When we profiled Ed Snope’s Atlas Home Inspection company last year, we spoke with busy, all-business Realtors who count on Snope’s all-important reports to be thorough, accurate and on time in order to process Arlington real estate transactions.
Not only did he exceed his reputation for experience and knowledge of how a house is put together, the Realtors also praised his ability to communicate clearly exactly what the buyers and sellers were dealing with.
So we asked Snope to share with us some of his 30 years of experience in home and landscape construction and his four years as the sole proprietor of the bustling Atlas Home Inspection. We wondered what were 10 common findings in Arlington dwellings that he could share with us, explain why they are concerns and offer advice for improvement.
His answers may surprise you.
1. Mushroom-capped carriage bolts are popular as fasteners in deck construction as they are long enough to penetrate 4×4 footers and easy to use. However, holding up thousands of pounds of people and furniture on a deck is not what they should be used for. “Carriage bolts were developed to secure metal plates to wood beams,” he says. “The heads do not accept a washer. Lag bolts with washers, timber bolts and specialty fasteners and prefabricated metal connectors are available.”
2. Those flexible drainpipes taking water away from your house have ripples to increase flexibility. “But each one of those corrugations can hold enough water to breed tiger mosquitos,” Snope says. “And they tend to curl up at the end–creating a negative slope and holding water.” Smooth-walled pipe is not much more expensive but may require “a bit more labor to install.”
3. Mulch is often contaminated before it reaches the home. It can hide poor grading underneath, leading to water problems with the dwelling. “Mulch volcanoes” at the base of trees can damage plants if the mulch is excessive, and if you haven’t been hauling away the old stuff when topping off, you probably have too much. “It can cause bark rot and other moisture-related diseases,” he says.
4. That English ivy took a while to climb the side of the house, and it sure makes those Maywood bungalows look pleasingly vintage. But. “This is an invasive species,” warns Snope. “It offers little ecological value and is difficult to eradicate. It strangles native plants and trees, retains moisture (not good), harbors pests and mosquitoes and requires diligent maintenance.” It also damages siding and trim. Better choices are periwinkle or pachysandra.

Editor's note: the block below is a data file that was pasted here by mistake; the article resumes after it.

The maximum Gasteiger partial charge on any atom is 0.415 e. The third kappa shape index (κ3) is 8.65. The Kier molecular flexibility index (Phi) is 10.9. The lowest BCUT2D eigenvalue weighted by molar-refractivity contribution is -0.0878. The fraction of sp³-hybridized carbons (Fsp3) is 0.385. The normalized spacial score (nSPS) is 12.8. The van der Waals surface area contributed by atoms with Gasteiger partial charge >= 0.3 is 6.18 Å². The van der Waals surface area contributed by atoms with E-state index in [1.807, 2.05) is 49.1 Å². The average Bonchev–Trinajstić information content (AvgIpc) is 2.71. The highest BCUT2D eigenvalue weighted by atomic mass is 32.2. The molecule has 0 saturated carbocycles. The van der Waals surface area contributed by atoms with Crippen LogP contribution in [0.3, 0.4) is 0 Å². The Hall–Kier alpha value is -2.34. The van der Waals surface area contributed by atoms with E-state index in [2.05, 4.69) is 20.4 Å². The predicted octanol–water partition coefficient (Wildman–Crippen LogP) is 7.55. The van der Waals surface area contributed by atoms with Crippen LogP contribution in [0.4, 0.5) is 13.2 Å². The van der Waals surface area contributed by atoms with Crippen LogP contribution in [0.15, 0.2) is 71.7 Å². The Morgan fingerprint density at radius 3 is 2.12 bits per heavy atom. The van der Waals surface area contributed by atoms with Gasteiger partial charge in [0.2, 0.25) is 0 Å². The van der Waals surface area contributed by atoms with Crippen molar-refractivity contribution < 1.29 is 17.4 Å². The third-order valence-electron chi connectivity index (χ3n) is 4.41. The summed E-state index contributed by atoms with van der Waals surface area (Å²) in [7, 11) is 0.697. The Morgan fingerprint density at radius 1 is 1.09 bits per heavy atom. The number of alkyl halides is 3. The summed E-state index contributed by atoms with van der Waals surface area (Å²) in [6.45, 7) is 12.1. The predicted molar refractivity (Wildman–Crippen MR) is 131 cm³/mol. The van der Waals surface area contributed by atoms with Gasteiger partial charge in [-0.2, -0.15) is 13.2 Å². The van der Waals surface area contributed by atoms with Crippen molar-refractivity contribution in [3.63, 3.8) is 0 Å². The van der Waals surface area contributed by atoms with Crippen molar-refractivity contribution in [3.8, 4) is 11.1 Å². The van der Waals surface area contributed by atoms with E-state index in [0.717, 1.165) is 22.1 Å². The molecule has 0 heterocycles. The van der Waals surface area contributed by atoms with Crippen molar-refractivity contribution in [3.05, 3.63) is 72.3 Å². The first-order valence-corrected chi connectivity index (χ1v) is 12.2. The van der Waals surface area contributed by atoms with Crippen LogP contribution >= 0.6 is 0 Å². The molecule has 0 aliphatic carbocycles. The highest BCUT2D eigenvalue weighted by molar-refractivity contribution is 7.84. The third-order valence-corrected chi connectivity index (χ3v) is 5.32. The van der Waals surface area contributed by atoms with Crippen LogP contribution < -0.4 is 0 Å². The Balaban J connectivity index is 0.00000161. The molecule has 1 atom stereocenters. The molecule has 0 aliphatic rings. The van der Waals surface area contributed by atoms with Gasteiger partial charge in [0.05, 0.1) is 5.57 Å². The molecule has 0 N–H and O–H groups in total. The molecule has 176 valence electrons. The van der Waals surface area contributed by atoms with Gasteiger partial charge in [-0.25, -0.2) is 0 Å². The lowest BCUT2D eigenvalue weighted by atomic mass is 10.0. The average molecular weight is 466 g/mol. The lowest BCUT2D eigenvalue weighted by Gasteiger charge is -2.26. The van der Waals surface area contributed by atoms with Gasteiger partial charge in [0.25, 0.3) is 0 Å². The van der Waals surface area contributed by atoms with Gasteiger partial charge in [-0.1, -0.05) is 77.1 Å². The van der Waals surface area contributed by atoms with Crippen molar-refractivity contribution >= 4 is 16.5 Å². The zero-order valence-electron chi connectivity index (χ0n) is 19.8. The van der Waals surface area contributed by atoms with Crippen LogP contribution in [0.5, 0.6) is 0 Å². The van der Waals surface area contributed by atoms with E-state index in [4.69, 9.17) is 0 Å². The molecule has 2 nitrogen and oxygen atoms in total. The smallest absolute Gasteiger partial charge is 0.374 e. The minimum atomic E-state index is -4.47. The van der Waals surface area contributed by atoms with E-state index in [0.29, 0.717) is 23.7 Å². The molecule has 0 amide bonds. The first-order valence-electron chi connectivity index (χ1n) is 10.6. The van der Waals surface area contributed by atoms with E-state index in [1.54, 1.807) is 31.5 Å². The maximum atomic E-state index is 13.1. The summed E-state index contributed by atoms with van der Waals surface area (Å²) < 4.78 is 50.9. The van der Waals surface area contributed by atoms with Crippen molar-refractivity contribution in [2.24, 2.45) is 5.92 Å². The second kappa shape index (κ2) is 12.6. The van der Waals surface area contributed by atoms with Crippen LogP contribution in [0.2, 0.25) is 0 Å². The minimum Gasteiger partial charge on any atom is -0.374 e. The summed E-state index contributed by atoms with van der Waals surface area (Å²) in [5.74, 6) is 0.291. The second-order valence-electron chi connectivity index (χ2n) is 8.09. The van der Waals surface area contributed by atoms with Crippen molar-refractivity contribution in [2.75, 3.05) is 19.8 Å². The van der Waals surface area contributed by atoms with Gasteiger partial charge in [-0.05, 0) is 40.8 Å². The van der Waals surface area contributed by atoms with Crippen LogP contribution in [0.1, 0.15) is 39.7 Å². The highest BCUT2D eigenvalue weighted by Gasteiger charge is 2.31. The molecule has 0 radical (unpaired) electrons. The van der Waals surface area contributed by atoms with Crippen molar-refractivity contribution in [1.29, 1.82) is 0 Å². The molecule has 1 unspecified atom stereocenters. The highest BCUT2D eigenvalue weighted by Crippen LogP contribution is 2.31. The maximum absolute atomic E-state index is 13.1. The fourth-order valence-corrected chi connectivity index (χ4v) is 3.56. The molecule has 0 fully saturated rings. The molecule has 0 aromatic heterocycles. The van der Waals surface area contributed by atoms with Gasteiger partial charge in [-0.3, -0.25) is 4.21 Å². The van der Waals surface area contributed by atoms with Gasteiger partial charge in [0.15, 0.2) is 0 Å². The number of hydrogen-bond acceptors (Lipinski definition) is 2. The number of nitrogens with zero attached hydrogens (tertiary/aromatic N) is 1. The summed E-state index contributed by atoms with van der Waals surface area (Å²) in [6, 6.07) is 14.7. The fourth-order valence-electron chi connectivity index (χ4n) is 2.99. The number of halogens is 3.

5. When your neighborhood in invariably described as “leafy,” as most Arlington communities are, gutter covers sound like a reasonable solution to keeping leaves and sticks from clogging exterior drainage. Think again. “They are not maintenance-free and they typically increase roof runoff, especially on medium- to steep-pitched roofs,” Snope says. That increases the moisture around the house, leaving basements vulnerable. And debris still builds up under those gutter guards. Keep an eye on them, or upgrade to a far more expensive brand $25 a foot — that works slightly better.
6. If the dryer is in the basement what is dryer lint doing collecting on light switches two floors up? “Leaky ducts release lint into the home, often pulled into the HVAC system. Dryer lint can build up inside the clothes dryer, in the exhaust duct, in the exhaust vent or inside the building,” says Snope. “Flexible foil duct is easily compressed and tends to trap lint.” And this is bad why? “Lint buildup increases drying time, uses extra electricity, can damage equipment, and can become a fire hazard.”
7. It’s easy for the homeowner to squirt some silicone sealant around a leaky window or a loose fixture. You can’t paint it and it’s not permanent and, says Snope, “I have found failed silicone on just about every interior and exterior surface.” Use paintable caulk instead.
8. Air leaks can be found all around the home; they reduce efficiency and comfort while using more energy and costing more. “Typical findings are leaky doors and windows, holes in walls and ceilings, attic access seal missing, recessed lighting and other penetrations,” says Snope.
9. Insulation problems generally stem from poor installation and low, missing compressed or displaced insulation. Snope adds that popular Fiberglass insulation “has low resistance to airflow and is often contaminated with pest trails and tunnels, displaced by workers and installed with no sealed air barrier.” He suggests better products, such as mineral wool batts or blown-in cellulose.
10. Ductwork is what distributes the heated and cooled air throughout a house. Snope finds leaks even in relatively newer construction, causing energy loss and uneven temperature distribution. “It can allow contaminants to enter the system and can create condensation leading to other damage,” he said. “It is not uncommon to find systems that have 30- to 40-percent air loss. Sealing can often pay for itself in energy savings, not to mention comfort. This is highly advised for older systems in large homes or in systems with long distribution.”
The preceding was a sponsored local business profile written by Buzz McClain for ARLnow.com.